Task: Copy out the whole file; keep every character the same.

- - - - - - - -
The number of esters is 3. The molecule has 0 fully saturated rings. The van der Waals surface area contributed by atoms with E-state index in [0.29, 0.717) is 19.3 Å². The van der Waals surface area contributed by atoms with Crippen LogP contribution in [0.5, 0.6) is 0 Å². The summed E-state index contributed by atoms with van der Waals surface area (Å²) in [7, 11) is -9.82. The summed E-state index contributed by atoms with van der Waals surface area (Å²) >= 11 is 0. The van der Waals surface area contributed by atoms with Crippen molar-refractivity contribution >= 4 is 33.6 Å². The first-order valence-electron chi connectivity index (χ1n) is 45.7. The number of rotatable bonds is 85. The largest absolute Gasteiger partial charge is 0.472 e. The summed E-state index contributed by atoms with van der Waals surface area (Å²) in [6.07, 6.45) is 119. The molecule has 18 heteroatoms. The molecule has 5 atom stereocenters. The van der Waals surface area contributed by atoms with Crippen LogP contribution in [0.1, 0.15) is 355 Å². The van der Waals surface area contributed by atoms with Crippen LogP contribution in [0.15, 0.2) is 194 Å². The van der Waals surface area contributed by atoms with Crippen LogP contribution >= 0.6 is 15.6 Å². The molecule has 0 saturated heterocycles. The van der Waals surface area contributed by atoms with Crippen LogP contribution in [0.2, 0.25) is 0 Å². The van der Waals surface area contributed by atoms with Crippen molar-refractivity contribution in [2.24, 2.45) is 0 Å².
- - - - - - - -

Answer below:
The number of esters is 3. The molecule has 0 fully saturated rings. The van der Waals surface area contributed by atoms with E-state index in [0.29, 0.717) is 19.3 Å². The van der Waals surface area contributed by atoms with Crippen LogP contribution in [0.5, 0.6) is 0 Å². The summed E-state index contributed by atoms with van der Waals surface area (Å²) in [7, 11) is -9.82. The summed E-state index contributed by atoms with van der Waals surface area (Å²) >= 11 is 0. The van der Waals surface area contributed by atoms with Crippen molar-refractivity contribution >= 4 is 33.6 Å². The first-order valence-electron chi connectivity index (χ1n) is 45.7. The number of rotatable bonds is 85. The largest absolute Gasteiger partial charge is 0.472 e. The summed E-state index contributed by atoms with van der Waals surface area (Å²) in [6.07, 6.45) is 119. The molecule has 18 heteroatoms. The molecule has 5 atom stereocenters. The van der Waals surface area contributed by atoms with Crippen LogP contribution in [0.1, 0.15) is 355 Å². The van der Waals surface area contributed by atoms with Crippen LogP contribution in [0.15, 0.2) is 194 Å². The van der Waals surface area contributed by atoms with Crippen LogP contribution >= 0.6 is 15.6 Å². The molecule has 0 saturated heterocycles. The van der Waals surface area contributed by atoms with Crippen LogP contribution in [0.2, 0.25) is 0 Å². The van der Waals surface area contributed by atoms with Crippen molar-refractivity contribution in [2.24, 2.45) is 0 Å².